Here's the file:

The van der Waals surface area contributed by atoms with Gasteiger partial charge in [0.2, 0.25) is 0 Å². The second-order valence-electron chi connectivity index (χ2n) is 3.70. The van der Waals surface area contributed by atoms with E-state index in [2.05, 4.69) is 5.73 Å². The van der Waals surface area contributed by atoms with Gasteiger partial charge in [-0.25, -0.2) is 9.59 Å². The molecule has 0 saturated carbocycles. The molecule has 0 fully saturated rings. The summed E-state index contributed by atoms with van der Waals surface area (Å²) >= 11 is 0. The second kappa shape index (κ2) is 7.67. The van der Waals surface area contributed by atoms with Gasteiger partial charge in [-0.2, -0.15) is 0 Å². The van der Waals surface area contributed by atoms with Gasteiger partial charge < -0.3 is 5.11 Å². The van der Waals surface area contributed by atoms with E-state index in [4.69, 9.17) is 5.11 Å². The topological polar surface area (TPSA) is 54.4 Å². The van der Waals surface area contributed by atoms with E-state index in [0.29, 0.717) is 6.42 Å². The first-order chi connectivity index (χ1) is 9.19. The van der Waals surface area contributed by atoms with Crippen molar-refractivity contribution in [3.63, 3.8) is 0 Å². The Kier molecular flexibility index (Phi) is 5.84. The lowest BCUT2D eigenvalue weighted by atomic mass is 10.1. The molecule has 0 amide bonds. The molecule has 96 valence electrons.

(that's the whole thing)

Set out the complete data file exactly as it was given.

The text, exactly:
The van der Waals surface area contributed by atoms with Gasteiger partial charge in [0.2, 0.25) is 0 Å². The second-order valence-electron chi connectivity index (χ2n) is 3.70. The van der Waals surface area contributed by atoms with E-state index in [2.05, 4.69) is 5.73 Å². The van der Waals surface area contributed by atoms with Gasteiger partial charge in [-0.25, -0.2) is 9.59 Å². The molecule has 0 saturated carbocycles. The molecule has 0 fully saturated rings. The summed E-state index contributed by atoms with van der Waals surface area (Å²) >= 11 is 0. The second kappa shape index (κ2) is 7.67. The van der Waals surface area contributed by atoms with Gasteiger partial charge in [-0.2, -0.15) is 0 Å². The van der Waals surface area contributed by atoms with Gasteiger partial charge < -0.3 is 5.11 Å². The van der Waals surface area contributed by atoms with E-state index in [4.69, 9.17) is 5.11 Å². The topological polar surface area (TPSA) is 54.4 Å². The van der Waals surface area contributed by atoms with E-state index in [0.29, 0.717) is 6.42 Å². The first-order chi connectivity index (χ1) is 9.19. The van der Waals surface area contributed by atoms with Crippen molar-refractivity contribution in [3.63, 3.8) is 0 Å². The Kier molecular flexibility index (Phi) is 5.84. The lowest BCUT2D eigenvalue weighted by atomic mass is 10.1. The molecule has 0 amide bonds. The molecule has 96 valence electrons.